Kurt Wenner is an artist who originally worked for NASA as an advanced scientific space illustrator. He became very taken by the abilities of artists from the Renaissance, and he left NASA and moved to Rome to explore the works of the great masters.
He now works in a variety of forms, and even designs houses, but one art form he has become famous for is street painting. This tradition is supposed to have started in Italy in the 16th century, where artists would use chalk and pastel to create images on the ground. They were originally known as Madonnari, since many of their images were of the Madonna. Passers by would throw coins, which is how the artists would make their living.
Kurt Wenner has combined traditional street painting techniques together with his interest in classical art, to create an art form all his own. Many of the images use anamorphic techniques as well as trompe l'oeil, in order to create a world where fantasy and reality combine.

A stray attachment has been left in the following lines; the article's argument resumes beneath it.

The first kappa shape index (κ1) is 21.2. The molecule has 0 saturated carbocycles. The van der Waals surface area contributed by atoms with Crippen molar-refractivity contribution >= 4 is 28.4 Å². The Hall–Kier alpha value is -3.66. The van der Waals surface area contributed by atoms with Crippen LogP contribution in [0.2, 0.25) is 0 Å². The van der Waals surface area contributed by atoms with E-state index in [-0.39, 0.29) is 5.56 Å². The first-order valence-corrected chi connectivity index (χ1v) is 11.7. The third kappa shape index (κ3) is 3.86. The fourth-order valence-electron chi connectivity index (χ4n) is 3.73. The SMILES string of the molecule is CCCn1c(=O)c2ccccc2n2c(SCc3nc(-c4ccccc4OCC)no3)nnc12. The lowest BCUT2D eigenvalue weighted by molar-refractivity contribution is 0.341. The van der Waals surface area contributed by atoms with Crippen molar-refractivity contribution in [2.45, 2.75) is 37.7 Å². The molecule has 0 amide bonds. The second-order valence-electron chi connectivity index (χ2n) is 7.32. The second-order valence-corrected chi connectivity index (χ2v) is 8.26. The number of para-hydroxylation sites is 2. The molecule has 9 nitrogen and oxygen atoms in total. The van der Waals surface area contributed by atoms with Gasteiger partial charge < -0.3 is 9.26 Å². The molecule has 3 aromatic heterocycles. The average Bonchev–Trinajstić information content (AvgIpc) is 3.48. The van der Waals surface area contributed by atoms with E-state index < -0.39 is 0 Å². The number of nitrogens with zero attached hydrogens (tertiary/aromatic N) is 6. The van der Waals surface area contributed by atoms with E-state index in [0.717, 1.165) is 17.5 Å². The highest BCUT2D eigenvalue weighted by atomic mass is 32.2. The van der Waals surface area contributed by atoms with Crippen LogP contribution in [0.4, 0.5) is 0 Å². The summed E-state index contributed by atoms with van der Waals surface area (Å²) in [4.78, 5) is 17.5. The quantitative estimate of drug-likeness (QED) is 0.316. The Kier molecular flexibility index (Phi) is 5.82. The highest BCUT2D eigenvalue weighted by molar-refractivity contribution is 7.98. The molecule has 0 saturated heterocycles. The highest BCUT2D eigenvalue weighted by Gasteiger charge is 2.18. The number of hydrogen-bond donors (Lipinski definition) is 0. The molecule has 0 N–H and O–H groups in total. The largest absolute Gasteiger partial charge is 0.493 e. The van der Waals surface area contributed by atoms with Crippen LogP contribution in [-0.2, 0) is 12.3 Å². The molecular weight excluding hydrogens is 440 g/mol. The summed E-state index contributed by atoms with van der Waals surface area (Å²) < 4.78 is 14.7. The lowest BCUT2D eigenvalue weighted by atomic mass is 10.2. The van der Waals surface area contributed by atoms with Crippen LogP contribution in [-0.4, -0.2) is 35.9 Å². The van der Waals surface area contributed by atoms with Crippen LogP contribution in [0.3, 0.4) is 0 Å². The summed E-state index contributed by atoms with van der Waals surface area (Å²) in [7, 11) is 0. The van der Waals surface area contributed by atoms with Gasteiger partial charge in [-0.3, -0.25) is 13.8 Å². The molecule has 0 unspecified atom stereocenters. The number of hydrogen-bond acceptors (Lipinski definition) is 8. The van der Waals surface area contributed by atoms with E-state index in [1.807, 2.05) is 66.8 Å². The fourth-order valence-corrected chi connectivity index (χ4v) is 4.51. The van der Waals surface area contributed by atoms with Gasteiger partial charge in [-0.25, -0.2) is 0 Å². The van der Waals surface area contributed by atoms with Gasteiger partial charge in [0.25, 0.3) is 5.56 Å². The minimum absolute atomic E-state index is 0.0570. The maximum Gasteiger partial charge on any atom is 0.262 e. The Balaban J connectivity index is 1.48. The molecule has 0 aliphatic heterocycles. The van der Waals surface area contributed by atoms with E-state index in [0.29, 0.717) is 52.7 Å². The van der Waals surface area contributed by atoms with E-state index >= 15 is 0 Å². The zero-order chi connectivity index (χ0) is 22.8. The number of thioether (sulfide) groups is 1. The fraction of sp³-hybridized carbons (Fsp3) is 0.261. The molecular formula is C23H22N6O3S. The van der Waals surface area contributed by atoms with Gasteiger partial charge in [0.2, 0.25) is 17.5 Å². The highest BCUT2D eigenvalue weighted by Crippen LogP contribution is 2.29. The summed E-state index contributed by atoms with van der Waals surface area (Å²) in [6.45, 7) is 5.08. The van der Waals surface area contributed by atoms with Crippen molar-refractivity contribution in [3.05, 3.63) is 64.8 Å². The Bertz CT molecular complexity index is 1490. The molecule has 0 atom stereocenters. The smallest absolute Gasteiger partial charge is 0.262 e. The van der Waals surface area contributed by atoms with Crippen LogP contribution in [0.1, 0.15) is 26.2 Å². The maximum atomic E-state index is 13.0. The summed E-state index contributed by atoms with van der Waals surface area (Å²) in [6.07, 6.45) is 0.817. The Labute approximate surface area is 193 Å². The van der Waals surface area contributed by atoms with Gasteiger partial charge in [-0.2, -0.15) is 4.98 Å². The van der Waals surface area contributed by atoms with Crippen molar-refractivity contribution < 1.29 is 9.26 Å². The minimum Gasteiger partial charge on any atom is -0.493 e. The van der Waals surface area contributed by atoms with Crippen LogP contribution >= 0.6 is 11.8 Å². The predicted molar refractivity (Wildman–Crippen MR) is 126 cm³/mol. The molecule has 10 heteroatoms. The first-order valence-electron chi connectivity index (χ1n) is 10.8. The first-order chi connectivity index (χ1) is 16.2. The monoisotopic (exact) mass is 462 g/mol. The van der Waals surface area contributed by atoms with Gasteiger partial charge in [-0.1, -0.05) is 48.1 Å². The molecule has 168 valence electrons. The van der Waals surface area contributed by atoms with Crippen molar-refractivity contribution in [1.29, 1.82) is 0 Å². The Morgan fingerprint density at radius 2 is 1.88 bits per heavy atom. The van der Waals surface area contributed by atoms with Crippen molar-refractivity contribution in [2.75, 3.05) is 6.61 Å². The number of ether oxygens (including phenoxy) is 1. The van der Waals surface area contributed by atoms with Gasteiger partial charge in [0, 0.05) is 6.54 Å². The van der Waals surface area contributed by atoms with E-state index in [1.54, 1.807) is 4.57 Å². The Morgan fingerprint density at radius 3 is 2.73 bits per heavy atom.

This image was created at Waterloo train station in London. The woman, although she appears to be lying on a very convincing sofa, is in reality just lying on the ground.
This amazing street painting, called “Dies Irae”, was created by Kurt Wenner in a medieval town square in Italy. Again, note that it is an anamorphic image - it only works from this viewpoint. If you walked around to the other side of the painting, it just would not work at all. Here, the human figure gives a sense of scale, as he peers into the abyss.
In another street painting, called “Reflections”, the four human figures are an essential part of the image, as they look into their painted reflection...
More Kurt Wenner:
The Flying Carpet
Rain Forest on the Thames
Kurt Wenner's website here.